A dearth of training and guidance means nurses are failing to follow “last offices”, the simple procedures for treating dead patients with dignity and respect, a Nursing Times investigation has found.
In more than half of hospital deaths, nurses neglect to follow procedures such as straightening patients’ limbs or closing their eyes and mouth before rigour mortis sets in, according to evidence gathered by hospital trusts and shared with Nursing Times.
Such failures can mean patients have tubes and lines wrongly removed or are left with loose dressings, resulting in fluid leaks which can be distressing for relatives.
On occasions patients are not cleaned properly or are left with marks on their bodies.
Audits of how last offices are performed are rare. But Nursing Times has seen details of an audit at North Tees and Hartlepool Foundation Trust, carried out in January last year, which found problems in the way 47 out of 80 deceased patients were dealt with.
The most common error – found in 15 per cent of cases – was leakage from unsecured dressings.
The issues uncovered by North Tees and Hartlepool have been found at other trusts.
A recent audit at North Bristol Trust found problems with more than 70 per cent of the 43 deceased patients it audited. The most common being mouths left open.
Sam Goss, mortuary manager for Salisbury Foundation Trust’s hospital and community palliative care team, told Nursing Times an unpublished audit at his trust had found similar results, with the most common problems being missing identification tags and the deceased’s mouth being left open.
Karen Hill, acuity practice development matron at Southampton University Hospitals Trust, said her trust had likewise uncovered problems with the treatment of deceased patients.
Each of these trusts has made attempts to improve training and the way deceased patients are treated, but specialist nurses and mortuary technicians told Nursing Times they believe it is a problem across the country.
Mr Goss said the lack of clear guidance contributed to the problem.
“You find that in many trusts it is a case of word of mouth,” he said. “There is no national guidance. Senior nurses say ‘this is the way you should do it’ but there is never solid guidance for nurses and they can be extremely worried about what they can or cannot do.”
Ms Hill said newly qualified nurses sometimes had very little experience dealing with dead patients. She said: “If they haven’t been exposed to patients dying in their training then I think trusts should be obliged to provide that information to staff when they start in the organisation.”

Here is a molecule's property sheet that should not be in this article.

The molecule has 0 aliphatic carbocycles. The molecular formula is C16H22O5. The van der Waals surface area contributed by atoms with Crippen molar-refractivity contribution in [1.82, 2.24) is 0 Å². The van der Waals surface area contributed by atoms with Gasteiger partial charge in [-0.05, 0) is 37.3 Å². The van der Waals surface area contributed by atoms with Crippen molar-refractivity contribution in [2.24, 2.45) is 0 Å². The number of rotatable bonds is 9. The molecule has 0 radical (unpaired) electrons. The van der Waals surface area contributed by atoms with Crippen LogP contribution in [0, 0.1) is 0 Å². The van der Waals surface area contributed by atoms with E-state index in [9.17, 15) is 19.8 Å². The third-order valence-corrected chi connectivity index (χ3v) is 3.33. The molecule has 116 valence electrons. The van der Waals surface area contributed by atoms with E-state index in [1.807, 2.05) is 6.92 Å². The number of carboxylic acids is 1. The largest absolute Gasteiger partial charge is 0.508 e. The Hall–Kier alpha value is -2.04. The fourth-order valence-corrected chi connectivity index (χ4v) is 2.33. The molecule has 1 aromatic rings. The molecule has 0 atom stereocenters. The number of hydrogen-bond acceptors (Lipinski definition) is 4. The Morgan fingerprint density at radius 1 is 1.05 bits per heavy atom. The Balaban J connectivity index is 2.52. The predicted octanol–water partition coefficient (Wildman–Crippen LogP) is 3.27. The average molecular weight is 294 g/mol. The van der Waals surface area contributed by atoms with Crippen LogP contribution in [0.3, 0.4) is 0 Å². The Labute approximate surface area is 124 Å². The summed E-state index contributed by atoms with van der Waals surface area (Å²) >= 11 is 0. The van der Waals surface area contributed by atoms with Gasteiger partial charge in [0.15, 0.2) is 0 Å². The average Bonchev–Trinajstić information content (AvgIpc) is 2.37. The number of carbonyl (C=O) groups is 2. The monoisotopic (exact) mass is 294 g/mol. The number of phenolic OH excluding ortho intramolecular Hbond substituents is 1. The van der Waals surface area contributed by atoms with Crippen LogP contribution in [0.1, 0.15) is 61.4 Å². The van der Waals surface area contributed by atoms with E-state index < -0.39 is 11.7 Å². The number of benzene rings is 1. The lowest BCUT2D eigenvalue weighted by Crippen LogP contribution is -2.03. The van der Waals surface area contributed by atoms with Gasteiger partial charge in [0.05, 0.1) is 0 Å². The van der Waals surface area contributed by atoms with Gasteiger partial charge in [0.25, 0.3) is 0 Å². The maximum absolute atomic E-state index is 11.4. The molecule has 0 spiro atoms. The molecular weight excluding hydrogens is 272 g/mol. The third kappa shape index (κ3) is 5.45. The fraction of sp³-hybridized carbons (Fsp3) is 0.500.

Fiona Murphy, lead bereavement and donor coordinator at the Royal Bolton Hospital, agreed. She said: “Nurses require training because they are frightened of increasing a family’s grief, and they don’t want to do that.
“We have to break down the taboos around death and dying. Nearly sixty per cent of the population die in the acute hospital setting. We are duty bound to get this part of our care right. Last offices is fundamentally important.”
Failure to perform them properly was “undignified”, she said.
“This is about giving high quality care until the end,” she said. “Death is not always a failure, people have to be allowed to die with dignity and it is our duty to get it right. We have to provide high quality bereavement care that we would expect [for] ourselves.”
A repeat of the North Tees audit this year, following a programme of nurse training, found minor problems with just five patients – indicating that although the problems cause serious distress for relatives they can be easily avoided if given sufficient attention.
North Tees mortuary manager Michelle Lancaster said the trust’s dramatic improvement had been achieved by teaching nurses what they were meant to do, encouraging them to talk about the process and having them visit the mortuary.
Southampton has also reported no mortuary complaints since the last offices policy was introduced six months ago.
What should last offices involve?
- If the patient is not catheterised, apply gentle pressure over the bladder to allow it to drain
- Remove and record jewellery and any personal items, unless requested or advised otherwise
- Attend to hygiene needs, particularly hair, nail and mouth care
- Replace dentures
- Attempt to close the eyes, using a small piece of clinical tape if required
- Attach identification labels
- Dress the patient in a gown/shroud or own clothes, as required
- Place an incontinence pad under the buttocks to contain any soiling
Does your trust have guidance on last offices?